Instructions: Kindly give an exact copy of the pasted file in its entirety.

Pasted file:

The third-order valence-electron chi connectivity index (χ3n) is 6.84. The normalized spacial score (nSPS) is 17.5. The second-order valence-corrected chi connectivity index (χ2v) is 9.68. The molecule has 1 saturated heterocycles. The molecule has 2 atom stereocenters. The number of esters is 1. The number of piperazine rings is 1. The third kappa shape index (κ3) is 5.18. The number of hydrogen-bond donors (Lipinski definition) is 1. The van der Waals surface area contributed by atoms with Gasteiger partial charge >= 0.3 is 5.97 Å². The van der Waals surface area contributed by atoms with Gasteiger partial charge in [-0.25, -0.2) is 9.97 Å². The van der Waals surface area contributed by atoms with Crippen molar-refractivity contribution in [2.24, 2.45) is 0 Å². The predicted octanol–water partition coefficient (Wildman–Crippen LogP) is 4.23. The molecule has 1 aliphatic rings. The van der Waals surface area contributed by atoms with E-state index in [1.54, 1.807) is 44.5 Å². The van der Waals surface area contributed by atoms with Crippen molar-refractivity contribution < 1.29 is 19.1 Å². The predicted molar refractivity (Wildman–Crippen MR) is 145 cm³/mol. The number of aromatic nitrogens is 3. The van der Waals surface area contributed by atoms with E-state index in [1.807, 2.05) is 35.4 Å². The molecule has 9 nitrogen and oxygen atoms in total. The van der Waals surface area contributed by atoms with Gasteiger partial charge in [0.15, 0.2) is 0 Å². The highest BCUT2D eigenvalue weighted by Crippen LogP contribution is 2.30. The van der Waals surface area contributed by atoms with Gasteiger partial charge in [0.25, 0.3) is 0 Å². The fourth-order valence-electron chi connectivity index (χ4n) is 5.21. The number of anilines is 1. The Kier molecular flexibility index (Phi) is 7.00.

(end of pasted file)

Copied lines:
The third-order valence-electron chi connectivity index (χ3n) is 6.84. The normalized spacial score (nSPS) is 17.5. The second-order valence-corrected chi connectivity index (χ2v) is 9.68. The molecule has 1 saturated heterocycles. The molecule has 2 atom stereocenters. The number of esters is 1. The number of piperazine rings is 1. The third kappa shape index (κ3) is 5.18. The number of hydrogen-bond donors (Lipinski definition) is 1. The van der Waals surface area contributed by atoms with Gasteiger partial charge >= 0.3 is 5.97 Å². The van der Waals surface area contributed by atoms with Gasteiger partial charge in [-0.25, -0.2) is 9.97 Å². The van der Waals surface area contributed by atoms with Crippen molar-refractivity contribution in [2.24, 2.45) is 0 Å². The predicted octanol–water partition coefficient (Wildman–Crippen LogP) is 4.23. The molecule has 1 aliphatic rings. The van der Waals surface area contributed by atoms with E-state index in [1.54, 1.807) is 44.5 Å². The van der Waals surface area contributed by atoms with Crippen molar-refractivity contribution < 1.29 is 19.1 Å². The predicted molar refractivity (Wildman–Crippen MR) is 145 cm³/mol. The number of aromatic nitrogens is 3. The van der Waals surface area contributed by atoms with E-state index in [1.807, 2.05) is 35.4 Å². The molecule has 9 nitrogen and oxygen atoms in total. The van der Waals surface area contributed by atoms with Gasteiger partial charge in [0.15, 0.2) is 0 Å². The highest BCUT2D eigenvalue weighted by Crippen LogP contribution is 2.30. The van der Waals surface area contributed by atoms with Gasteiger partial charge in [0.25, 0.3) is 0 Å². The fourth-order valence-electron chi connectivity index (χ4n) is 5.21. The number of anilines is 1. The Kier molecular flexibility index (Phi) is 7.00.